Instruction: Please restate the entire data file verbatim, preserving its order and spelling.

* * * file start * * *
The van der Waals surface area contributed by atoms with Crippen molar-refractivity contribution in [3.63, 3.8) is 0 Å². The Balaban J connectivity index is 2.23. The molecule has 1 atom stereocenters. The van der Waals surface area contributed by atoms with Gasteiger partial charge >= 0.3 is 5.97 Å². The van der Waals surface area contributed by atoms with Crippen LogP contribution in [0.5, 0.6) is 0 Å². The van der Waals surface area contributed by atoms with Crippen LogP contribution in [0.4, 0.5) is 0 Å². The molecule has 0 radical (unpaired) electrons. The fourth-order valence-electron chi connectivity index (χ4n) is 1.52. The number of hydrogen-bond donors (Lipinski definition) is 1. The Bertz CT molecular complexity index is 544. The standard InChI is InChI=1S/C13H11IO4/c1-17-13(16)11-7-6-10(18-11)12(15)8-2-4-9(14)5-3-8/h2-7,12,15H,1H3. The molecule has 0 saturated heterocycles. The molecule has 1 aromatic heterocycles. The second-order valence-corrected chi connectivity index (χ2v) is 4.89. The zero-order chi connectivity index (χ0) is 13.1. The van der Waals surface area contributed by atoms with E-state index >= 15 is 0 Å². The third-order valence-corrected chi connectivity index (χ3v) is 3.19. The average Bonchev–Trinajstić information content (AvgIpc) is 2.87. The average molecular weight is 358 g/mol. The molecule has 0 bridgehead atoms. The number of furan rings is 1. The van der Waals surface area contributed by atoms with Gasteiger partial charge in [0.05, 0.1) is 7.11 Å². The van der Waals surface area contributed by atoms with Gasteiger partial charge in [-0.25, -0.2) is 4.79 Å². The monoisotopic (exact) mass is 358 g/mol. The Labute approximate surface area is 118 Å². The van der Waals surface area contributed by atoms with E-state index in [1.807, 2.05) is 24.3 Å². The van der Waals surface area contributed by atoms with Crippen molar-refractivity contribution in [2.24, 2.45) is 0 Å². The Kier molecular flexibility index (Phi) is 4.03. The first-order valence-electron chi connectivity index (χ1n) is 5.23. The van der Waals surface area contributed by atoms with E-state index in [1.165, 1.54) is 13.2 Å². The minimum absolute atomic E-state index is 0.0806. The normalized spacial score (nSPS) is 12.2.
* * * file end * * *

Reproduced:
The van der Waals surface area contributed by atoms with Crippen molar-refractivity contribution in [3.63, 3.8) is 0 Å². The Balaban J connectivity index is 2.23. The molecule has 1 atom stereocenters. The van der Waals surface area contributed by atoms with Gasteiger partial charge >= 0.3 is 5.97 Å². The van der Waals surface area contributed by atoms with Crippen LogP contribution in [0.5, 0.6) is 0 Å². The van der Waals surface area contributed by atoms with Crippen LogP contribution in [0.4, 0.5) is 0 Å². The molecule has 0 radical (unpaired) electrons. The fourth-order valence-electron chi connectivity index (χ4n) is 1.52. The number of hydrogen-bond donors (Lipinski definition) is 1. The Bertz CT molecular complexity index is 544. The standard InChI is InChI=1S/C13H11IO4/c1-17-13(16)11-7-6-10(18-11)12(15)8-2-4-9(14)5-3-8/h2-7,12,15H,1H3. The molecule has 0 saturated heterocycles. The molecule has 1 aromatic heterocycles. The second-order valence-corrected chi connectivity index (χ2v) is 4.89. The zero-order chi connectivity index (χ0) is 13.1. The van der Waals surface area contributed by atoms with E-state index >= 15 is 0 Å². The third-order valence-corrected chi connectivity index (χ3v) is 3.19. The average Bonchev–Trinajstić information content (AvgIpc) is 2.87. The average molecular weight is 358 g/mol. The molecule has 0 bridgehead atoms. The number of furan rings is 1. The van der Waals surface area contributed by atoms with Gasteiger partial charge in [0.05, 0.1) is 7.11 Å². The van der Waals surface area contributed by atoms with Gasteiger partial charge in [-0.25, -0.2) is 4.79 Å². The monoisotopic (exact) mass is 358 g/mol. The Labute approximate surface area is 118 Å². The van der Waals surface area contributed by atoms with E-state index in [1.807, 2.05) is 24.3 Å². The van der Waals surface area contributed by atoms with Crippen molar-refractivity contribution in [2.24, 2.45) is 0 Å². The Kier molecular flexibility index (Phi) is 4.03. The first-order valence-electron chi connectivity index (χ1n) is 5.23. The van der Waals surface area contributed by atoms with E-state index in [1.165, 1.54) is 13.2 Å². The minimum absolute atomic E-state index is 0.0806. The normalized spacial score (nSPS) is 12.2.